Hubble has two payload computers on board – the main computer and a backup for redundancy. These computers, called NASA Standard Spacecraft Computer-1 (or NSSC-1), were installed during one of the telescope’s maintenance missions in 2009; however, they were built in the 1980s.
They are part of the Science Instrument Command and Data Handling (SI C&DH) unit, a module on the Hubble Space Telescope, which communicates with the telescope’s scientific instruments and formats the data for transmission to the ground. It also contains four memory modules (one primary and three backup).
The current unit is a replacement that was installed by astronauts during the STS-125 shuttle mission in May 2009 after the original unit failed in 2008.
When the main computer crashed in June, NASA tried to activate its backup, but both computers are experiencing the same problem, suggesting that the real problem is in another part of the telescope.
Currently, the team is reviewing the various components of the SI C&DH, including the power regulator and the data formatting unit. If one of these parts is the problem, engineers may need to run a more complicated series of commands to move on to backups for those parts.
NASA says it will take some time to sort out the issue and move on to backup systems if necessary. That’s because activating these saves is a riskier maneuver than anything the team has tried so far.
The operations team will need several days to see how the backup computer is performing before they can resume normal operations. The backup has not been used since it was installed in 2009, but according to NASA it has been “thoroughly tested on the ground before being installed on the spacecraft.”
Part of the problem with Hubble is that the observatory was designed to be serviced directly. Without a space shuttle, there is simply no way to do it.
“The biggest difference between past problems and this one is that there is no way to replace parts now,” John Grunsfeld, a former NASA astronaut, told Al Jazeera.
But, he added, “The team working on Hubble are masters of engineering. I have no doubts that they will be successful.
To look forward
The James Webb Space Telescope, scheduled to launch in November, is expected to extend Hubble’s legacy. The huge telescope, essentially a giant piece of space origami, will unfold its shining golden mirrors and look even further into the universe than Hubble ever could. Its infrared sensors will allow scientists to study star nurseries, the heart of galaxies and much more.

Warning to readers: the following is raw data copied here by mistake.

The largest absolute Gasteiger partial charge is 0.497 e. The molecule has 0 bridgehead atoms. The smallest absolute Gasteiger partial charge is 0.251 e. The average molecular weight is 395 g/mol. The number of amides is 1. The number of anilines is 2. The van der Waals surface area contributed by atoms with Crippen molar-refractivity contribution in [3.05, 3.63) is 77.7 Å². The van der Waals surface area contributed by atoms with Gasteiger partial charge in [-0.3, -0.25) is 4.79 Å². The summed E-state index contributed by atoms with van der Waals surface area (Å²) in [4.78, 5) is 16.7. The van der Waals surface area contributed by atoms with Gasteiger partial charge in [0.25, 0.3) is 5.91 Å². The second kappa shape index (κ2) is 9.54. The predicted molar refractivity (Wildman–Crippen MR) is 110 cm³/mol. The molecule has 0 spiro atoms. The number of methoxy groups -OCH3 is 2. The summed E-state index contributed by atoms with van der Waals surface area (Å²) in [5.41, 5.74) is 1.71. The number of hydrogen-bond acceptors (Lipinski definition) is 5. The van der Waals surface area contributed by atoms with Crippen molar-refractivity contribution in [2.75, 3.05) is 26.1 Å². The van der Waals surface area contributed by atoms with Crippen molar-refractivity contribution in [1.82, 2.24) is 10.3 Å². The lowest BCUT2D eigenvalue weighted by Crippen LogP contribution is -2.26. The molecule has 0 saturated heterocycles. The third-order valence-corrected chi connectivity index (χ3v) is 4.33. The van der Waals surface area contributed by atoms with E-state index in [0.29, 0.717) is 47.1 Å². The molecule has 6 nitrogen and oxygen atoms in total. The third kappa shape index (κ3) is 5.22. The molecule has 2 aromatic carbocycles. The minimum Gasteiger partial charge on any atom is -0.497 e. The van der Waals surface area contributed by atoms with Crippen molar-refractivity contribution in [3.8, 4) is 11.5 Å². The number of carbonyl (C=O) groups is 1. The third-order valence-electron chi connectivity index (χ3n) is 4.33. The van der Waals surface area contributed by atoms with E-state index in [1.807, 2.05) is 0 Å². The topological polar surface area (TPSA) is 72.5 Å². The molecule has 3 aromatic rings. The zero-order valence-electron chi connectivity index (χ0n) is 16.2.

#Webb takes a big step towards the launch !!! 🚀🛰️🔭
Webb has just successfully passed his “Final Mission Analysis Review”, bringing him closer to seeing further!
– ESA Webb Telescope (@ESA_Webb) July 1, 2021
Hubble has shown us that almost all galaxies have supermassive black holes at their centers, the brightest of which are called quasars. These incredibly bright objects can tell us a lot about the evolution of galaxies, as the jets and wind produced by a quasar help shape its host galaxy.
Previous observations have shown that there is a correlation between the masses of supermassive black holes and the masses of their galaxies, meaning that quasars could help regulate star formation in their host galaxy.
“We see black holes in a time when the universe was only 800 million years old, which are almost as massive as the bigger ones we see today, so they evolved very early,” Chris said. Willott from the Canadian Space Agency to Al Jazeera.
“By studying their galaxies, we can see what impact such extreme black holes have on early star formation in these galaxies.”
Through the eyes of Hubble, scientists cannot detect individual stars in galaxies with these ultra-bright quasars, but with Webb, scientists hope they can see not only individual stars, but also the gas from which those stars. are formed.
This means that the Webb Telescope has the potential to truly revolutionize our understanding of the formation and evolution of galaxies, in the same way that Hubble has done with our knowledge of the universe over the past three decades.